We were in some out of the way places during the past few days, and we ate surprisingly well. I hadn’t been expecting much in the way of classy food in Pucallpa, a sprawling town in the Peruvian Amazon largely devoted to logging and other forms of resource exploitation on a tributary of the Amazon. But dinner was a revelation: a beautifully rare piece of tenderloin with a piquant sauce, accompanied by a neat stack of french fries and a pyramid of rice – the sort of presentation you’d see on Masterchef. The following day, in a scruffy establishment outside Iquitos, I ate a strip of spicy smoked pork, succulent inside, charred on the outside, with roasted plantains: perfect in its simplicity and strong flavours.
As we flew into Lima from Iquitos on Friday morning, I was reflecting on the fine eating and drinking I would do over the weekend. Bruno Paino, a scientist who had accompanied me to Iquitos, had even given me a list of his favourite restaurants.
Having been raised on cod-liver oil, haddock and fish pie, and sent to boarding schools which force-fed us ‘the piece of cod that passeth all understanding’, I have developed a lifelong aversion to most forms of fish. But Bruno insisted that we should have ceviche – raw fish marinated in citrus juice – for lunch after we landed in Lima. It was moist, chewy in a delicate sense, and tart. It would have been even better with a glass of wine. No matter, there was the weekend ahead.
On Friday evening I made my way to a restaurant recommended by Bruno. When the waiter brought the menu, I ordered a pisco sour: a cocktail made from brandy, egg whites, syrup and Angostura bitters. He looked astonished. I was clearly one of the few people in Lima who didn’t realise that there was a total ban on the sale of alcohol over the weekend. This, it was hoped, would reduce the chance of violence during the re-run of the mayoral elections.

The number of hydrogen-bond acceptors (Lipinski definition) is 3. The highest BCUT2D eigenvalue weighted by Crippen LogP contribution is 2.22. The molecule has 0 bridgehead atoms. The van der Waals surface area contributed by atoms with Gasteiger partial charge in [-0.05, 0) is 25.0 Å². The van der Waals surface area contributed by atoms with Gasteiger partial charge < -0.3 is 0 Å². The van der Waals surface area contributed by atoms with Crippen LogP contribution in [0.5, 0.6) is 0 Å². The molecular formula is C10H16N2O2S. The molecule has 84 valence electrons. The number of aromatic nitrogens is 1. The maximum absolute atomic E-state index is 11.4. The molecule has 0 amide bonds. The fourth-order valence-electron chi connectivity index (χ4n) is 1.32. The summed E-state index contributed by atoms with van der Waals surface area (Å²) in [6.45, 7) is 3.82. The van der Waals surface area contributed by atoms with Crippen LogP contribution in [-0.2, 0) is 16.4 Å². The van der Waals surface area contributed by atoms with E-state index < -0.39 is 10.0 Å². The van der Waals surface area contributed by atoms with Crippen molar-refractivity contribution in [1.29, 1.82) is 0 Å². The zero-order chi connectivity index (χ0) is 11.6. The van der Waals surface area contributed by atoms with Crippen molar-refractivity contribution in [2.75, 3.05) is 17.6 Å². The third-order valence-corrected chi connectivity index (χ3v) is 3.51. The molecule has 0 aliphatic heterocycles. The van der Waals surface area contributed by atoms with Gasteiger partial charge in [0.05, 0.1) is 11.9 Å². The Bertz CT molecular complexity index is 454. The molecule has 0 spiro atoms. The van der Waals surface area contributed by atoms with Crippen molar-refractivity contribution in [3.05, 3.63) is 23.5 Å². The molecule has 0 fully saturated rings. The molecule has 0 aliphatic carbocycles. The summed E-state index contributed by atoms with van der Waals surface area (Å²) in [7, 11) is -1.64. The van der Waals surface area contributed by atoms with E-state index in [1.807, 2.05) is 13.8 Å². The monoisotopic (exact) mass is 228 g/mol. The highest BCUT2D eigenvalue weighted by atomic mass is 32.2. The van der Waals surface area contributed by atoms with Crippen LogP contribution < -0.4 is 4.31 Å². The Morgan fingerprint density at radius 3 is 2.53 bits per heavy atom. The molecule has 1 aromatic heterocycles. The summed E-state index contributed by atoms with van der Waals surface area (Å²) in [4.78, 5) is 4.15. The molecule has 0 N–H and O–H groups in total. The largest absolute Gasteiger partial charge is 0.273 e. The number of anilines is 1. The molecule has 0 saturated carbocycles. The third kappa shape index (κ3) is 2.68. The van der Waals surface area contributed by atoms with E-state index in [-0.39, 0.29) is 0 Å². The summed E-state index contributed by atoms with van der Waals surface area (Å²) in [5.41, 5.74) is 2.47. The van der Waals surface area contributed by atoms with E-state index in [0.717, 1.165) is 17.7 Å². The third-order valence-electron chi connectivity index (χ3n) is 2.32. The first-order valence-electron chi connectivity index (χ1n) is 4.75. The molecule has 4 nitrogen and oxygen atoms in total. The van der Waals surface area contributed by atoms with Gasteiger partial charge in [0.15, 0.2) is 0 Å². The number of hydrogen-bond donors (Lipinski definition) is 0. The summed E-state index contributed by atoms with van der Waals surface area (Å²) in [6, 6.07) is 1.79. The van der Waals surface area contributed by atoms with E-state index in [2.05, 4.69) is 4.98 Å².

This rather took the edge off my enjoyment, although I did have one particularly fine meal, thanks to a chance meeting with someone I first met many years ago in Indonesia. This morning I was wandering around Miraflores, which is where the smart people hang out, when I heard my name called out. Peter Cronkleton, a scientist with the Center for International Forestry Research, was heading for lunch with his wife and a colleague. He explained that they wanted to try out a recently opened restaurant on Avenida la Paz. If you ever get to Lima, I suggest you do the same. The food at Amaz was – and I use this word in its proper sense – extraordinary.
The chef, Pedro Miguel Schiaffino, sources many of the ingredients used in his restaurants from local producers, and Amaz is a gastronomic celebration of Amazonia. My main course consisted of de-boned chicken thighs roasted in banana leaves in a syrupy sauce made from camu-camu, a small, cherry-like fruit with an exquisite sweet-and-sour tang. It was accompanied by palm hearts in vinegar with chilli and coriander. The desert, which we shared, consisted of a pot of gooey wild cocoa flecked with passion fruit; an ice cream made with the white pulp of cupuaçu, a tree that belongs to the genus Theobroma, which means ‘food of the gods’; and a chocolate soufflé.
All of this was close to perfection. It would have been closer still if it had been accompanied by a decent drink: say, a glass of Chardonnay with the main course; a muscat with the desert. But at least the elections passed off peacefully.
Amaz restaurante, Avenida La Paz, Miraflores; tel: 221-9393